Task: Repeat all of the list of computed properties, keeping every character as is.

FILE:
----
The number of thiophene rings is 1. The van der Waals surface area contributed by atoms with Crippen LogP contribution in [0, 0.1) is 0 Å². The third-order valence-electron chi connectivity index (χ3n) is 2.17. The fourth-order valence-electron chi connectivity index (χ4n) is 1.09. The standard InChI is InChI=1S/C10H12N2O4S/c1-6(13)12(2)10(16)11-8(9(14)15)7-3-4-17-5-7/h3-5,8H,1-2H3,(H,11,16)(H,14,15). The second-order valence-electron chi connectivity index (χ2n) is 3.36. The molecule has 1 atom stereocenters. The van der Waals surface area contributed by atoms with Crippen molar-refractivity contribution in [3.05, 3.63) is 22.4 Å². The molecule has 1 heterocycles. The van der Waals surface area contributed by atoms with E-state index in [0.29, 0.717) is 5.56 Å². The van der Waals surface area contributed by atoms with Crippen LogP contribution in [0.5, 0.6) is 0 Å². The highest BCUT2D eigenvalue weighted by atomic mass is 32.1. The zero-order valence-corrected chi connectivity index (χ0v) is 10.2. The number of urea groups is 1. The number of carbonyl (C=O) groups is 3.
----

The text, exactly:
The number of thiophene rings is 1. The van der Waals surface area contributed by atoms with Crippen LogP contribution in [0, 0.1) is 0 Å². The third-order valence-electron chi connectivity index (χ3n) is 2.17. The fourth-order valence-electron chi connectivity index (χ4n) is 1.09. The standard InChI is InChI=1S/C10H12N2O4S/c1-6(13)12(2)10(16)11-8(9(14)15)7-3-4-17-5-7/h3-5,8H,1-2H3,(H,11,16)(H,14,15). The second-order valence-electron chi connectivity index (χ2n) is 3.36. The molecule has 1 atom stereocenters. The van der Waals surface area contributed by atoms with Crippen molar-refractivity contribution in [3.05, 3.63) is 22.4 Å². The molecule has 1 heterocycles. The van der Waals surface area contributed by atoms with E-state index in [0.29, 0.717) is 5.56 Å². The van der Waals surface area contributed by atoms with Crippen LogP contribution in [0.5, 0.6) is 0 Å². The highest BCUT2D eigenvalue weighted by atomic mass is 32.1. The zero-order valence-corrected chi connectivity index (χ0v) is 10.2. The number of urea groups is 1. The number of carbonyl (C=O) groups is 3.